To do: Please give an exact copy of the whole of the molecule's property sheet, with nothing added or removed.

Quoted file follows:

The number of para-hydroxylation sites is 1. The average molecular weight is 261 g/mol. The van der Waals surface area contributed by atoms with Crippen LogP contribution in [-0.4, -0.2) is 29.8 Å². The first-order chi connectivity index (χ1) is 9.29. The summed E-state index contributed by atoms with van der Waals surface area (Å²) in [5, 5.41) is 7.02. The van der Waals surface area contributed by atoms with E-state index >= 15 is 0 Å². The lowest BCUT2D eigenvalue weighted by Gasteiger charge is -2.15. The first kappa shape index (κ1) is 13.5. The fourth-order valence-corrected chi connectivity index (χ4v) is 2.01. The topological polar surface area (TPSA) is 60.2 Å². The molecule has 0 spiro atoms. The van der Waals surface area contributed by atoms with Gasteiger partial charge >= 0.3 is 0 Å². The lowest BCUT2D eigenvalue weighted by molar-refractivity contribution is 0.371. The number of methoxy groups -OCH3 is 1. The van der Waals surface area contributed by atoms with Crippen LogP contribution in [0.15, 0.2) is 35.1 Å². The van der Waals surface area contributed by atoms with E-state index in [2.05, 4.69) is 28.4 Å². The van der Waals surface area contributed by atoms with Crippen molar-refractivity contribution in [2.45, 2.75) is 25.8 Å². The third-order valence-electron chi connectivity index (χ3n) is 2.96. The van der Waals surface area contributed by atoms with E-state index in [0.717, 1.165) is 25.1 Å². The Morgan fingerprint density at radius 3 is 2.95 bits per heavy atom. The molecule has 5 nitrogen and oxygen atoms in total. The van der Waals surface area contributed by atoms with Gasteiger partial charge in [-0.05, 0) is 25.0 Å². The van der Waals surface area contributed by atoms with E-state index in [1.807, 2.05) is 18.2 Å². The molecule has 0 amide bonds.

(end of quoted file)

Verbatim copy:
The number of para-hydroxylation sites is 1. The average molecular weight is 261 g/mol. The van der Waals surface area contributed by atoms with Crippen LogP contribution in [-0.4, -0.2) is 29.8 Å². The first-order chi connectivity index (χ1) is 9.29. The summed E-state index contributed by atoms with van der Waals surface area (Å²) in [5, 5.41) is 7.02. The van der Waals surface area contributed by atoms with E-state index >= 15 is 0 Å². The lowest BCUT2D eigenvalue weighted by Gasteiger charge is -2.15. The first kappa shape index (κ1) is 13.5. The fourth-order valence-corrected chi connectivity index (χ4v) is 2.01. The topological polar surface area (TPSA) is 60.2 Å². The molecule has 0 spiro atoms. The van der Waals surface area contributed by atoms with Gasteiger partial charge >= 0.3 is 0 Å². The lowest BCUT2D eigenvalue weighted by molar-refractivity contribution is 0.371. The number of methoxy groups -OCH3 is 1. The van der Waals surface area contributed by atoms with Crippen LogP contribution in [0.15, 0.2) is 35.1 Å². The van der Waals surface area contributed by atoms with E-state index in [2.05, 4.69) is 28.4 Å². The van der Waals surface area contributed by atoms with Crippen molar-refractivity contribution in [2.45, 2.75) is 25.8 Å². The third-order valence-electron chi connectivity index (χ3n) is 2.96. The van der Waals surface area contributed by atoms with E-state index in [0.717, 1.165) is 25.1 Å². The Morgan fingerprint density at radius 3 is 2.95 bits per heavy atom. The molecule has 5 nitrogen and oxygen atoms in total. The van der Waals surface area contributed by atoms with Gasteiger partial charge in [-0.05, 0) is 25.0 Å². The van der Waals surface area contributed by atoms with E-state index in [1.807, 2.05) is 18.2 Å². The molecule has 0 amide bonds.